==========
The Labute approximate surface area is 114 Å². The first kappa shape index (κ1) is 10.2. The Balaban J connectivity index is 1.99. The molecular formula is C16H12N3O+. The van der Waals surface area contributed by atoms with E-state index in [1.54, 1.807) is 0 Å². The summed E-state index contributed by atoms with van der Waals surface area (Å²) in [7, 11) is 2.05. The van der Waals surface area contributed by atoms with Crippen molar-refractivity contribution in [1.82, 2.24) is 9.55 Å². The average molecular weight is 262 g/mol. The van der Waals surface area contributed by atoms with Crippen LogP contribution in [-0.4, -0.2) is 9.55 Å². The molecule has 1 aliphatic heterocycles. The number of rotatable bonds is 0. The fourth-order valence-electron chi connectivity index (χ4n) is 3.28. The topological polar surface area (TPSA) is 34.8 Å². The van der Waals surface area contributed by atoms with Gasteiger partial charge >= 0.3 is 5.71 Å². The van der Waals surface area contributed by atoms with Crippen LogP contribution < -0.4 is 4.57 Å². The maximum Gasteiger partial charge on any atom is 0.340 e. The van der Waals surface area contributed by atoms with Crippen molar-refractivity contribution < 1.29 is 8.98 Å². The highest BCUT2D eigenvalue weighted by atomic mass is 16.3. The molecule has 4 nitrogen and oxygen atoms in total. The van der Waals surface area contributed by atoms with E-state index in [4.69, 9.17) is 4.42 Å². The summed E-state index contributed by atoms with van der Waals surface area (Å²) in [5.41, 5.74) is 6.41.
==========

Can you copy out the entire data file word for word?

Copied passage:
The Labute approximate surface area is 114 Å². The first kappa shape index (κ1) is 10.2. The Balaban J connectivity index is 1.99. The molecular formula is C16H12N3O+. The van der Waals surface area contributed by atoms with E-state index in [1.54, 1.807) is 0 Å². The summed E-state index contributed by atoms with van der Waals surface area (Å²) in [7, 11) is 2.05. The van der Waals surface area contributed by atoms with Crippen molar-refractivity contribution in [1.82, 2.24) is 9.55 Å². The average molecular weight is 262 g/mol. The van der Waals surface area contributed by atoms with Crippen LogP contribution in [-0.4, -0.2) is 9.55 Å². The molecule has 1 aliphatic heterocycles. The number of rotatable bonds is 0. The fourth-order valence-electron chi connectivity index (χ4n) is 3.28. The topological polar surface area (TPSA) is 34.8 Å². The van der Waals surface area contributed by atoms with Gasteiger partial charge >= 0.3 is 5.71 Å². The van der Waals surface area contributed by atoms with Crippen LogP contribution < -0.4 is 4.57 Å². The maximum Gasteiger partial charge on any atom is 0.340 e. The van der Waals surface area contributed by atoms with Crippen molar-refractivity contribution < 1.29 is 8.98 Å². The highest BCUT2D eigenvalue weighted by atomic mass is 16.3. The molecule has 4 nitrogen and oxygen atoms in total. The van der Waals surface area contributed by atoms with E-state index in [4.69, 9.17) is 4.42 Å². The summed E-state index contributed by atoms with van der Waals surface area (Å²) in [5.41, 5.74) is 6.41.